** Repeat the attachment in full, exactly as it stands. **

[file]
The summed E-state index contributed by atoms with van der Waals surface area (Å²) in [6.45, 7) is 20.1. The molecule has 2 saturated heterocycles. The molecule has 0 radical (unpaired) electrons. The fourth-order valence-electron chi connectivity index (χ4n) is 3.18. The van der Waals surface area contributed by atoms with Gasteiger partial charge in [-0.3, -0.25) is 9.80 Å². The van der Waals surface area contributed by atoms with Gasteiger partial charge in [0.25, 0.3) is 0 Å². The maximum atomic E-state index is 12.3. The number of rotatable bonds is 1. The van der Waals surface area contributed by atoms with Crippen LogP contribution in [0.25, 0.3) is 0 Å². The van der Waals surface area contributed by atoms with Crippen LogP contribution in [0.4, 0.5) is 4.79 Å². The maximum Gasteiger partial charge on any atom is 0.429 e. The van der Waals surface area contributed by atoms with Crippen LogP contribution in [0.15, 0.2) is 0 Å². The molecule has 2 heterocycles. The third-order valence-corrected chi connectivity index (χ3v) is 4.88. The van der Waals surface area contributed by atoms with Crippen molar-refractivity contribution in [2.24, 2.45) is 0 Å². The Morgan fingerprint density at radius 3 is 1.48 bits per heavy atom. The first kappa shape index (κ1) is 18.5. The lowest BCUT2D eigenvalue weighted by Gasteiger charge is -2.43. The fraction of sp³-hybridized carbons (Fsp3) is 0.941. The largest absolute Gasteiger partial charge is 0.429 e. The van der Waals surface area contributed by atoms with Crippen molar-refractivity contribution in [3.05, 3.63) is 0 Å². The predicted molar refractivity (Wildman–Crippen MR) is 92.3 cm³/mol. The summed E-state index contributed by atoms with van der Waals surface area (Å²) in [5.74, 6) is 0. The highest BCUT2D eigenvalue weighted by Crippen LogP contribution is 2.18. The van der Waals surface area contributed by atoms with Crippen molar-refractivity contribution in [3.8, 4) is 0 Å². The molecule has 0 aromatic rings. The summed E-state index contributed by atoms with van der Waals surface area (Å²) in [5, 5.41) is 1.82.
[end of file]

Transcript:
The summed E-state index contributed by atoms with van der Waals surface area (Å²) in [6.45, 7) is 20.1. The molecule has 2 saturated heterocycles. The molecule has 0 radical (unpaired) electrons. The fourth-order valence-electron chi connectivity index (χ4n) is 3.18. The van der Waals surface area contributed by atoms with Gasteiger partial charge in [-0.3, -0.25) is 9.80 Å². The van der Waals surface area contributed by atoms with Gasteiger partial charge in [0.25, 0.3) is 0 Å². The maximum atomic E-state index is 12.3. The number of rotatable bonds is 1. The van der Waals surface area contributed by atoms with Crippen LogP contribution in [0.25, 0.3) is 0 Å². The van der Waals surface area contributed by atoms with Crippen LogP contribution in [0.4, 0.5) is 4.79 Å². The maximum Gasteiger partial charge on any atom is 0.429 e. The van der Waals surface area contributed by atoms with Crippen LogP contribution in [0.15, 0.2) is 0 Å². The molecule has 2 heterocycles. The third-order valence-corrected chi connectivity index (χ3v) is 4.88. The van der Waals surface area contributed by atoms with Crippen molar-refractivity contribution in [2.24, 2.45) is 0 Å². The Morgan fingerprint density at radius 3 is 1.48 bits per heavy atom. The first kappa shape index (κ1) is 18.5. The lowest BCUT2D eigenvalue weighted by Gasteiger charge is -2.43. The fraction of sp³-hybridized carbons (Fsp3) is 0.941. The largest absolute Gasteiger partial charge is 0.429 e. The van der Waals surface area contributed by atoms with Crippen molar-refractivity contribution in [3.05, 3.63) is 0 Å². The predicted molar refractivity (Wildman–Crippen MR) is 92.3 cm³/mol. The summed E-state index contributed by atoms with van der Waals surface area (Å²) in [5.74, 6) is 0. The highest BCUT2D eigenvalue weighted by Crippen LogP contribution is 2.18. The van der Waals surface area contributed by atoms with Crippen molar-refractivity contribution in [3.8, 4) is 0 Å². The molecule has 0 aromatic rings. The summed E-state index contributed by atoms with van der Waals surface area (Å²) in [5, 5.41) is 1.82.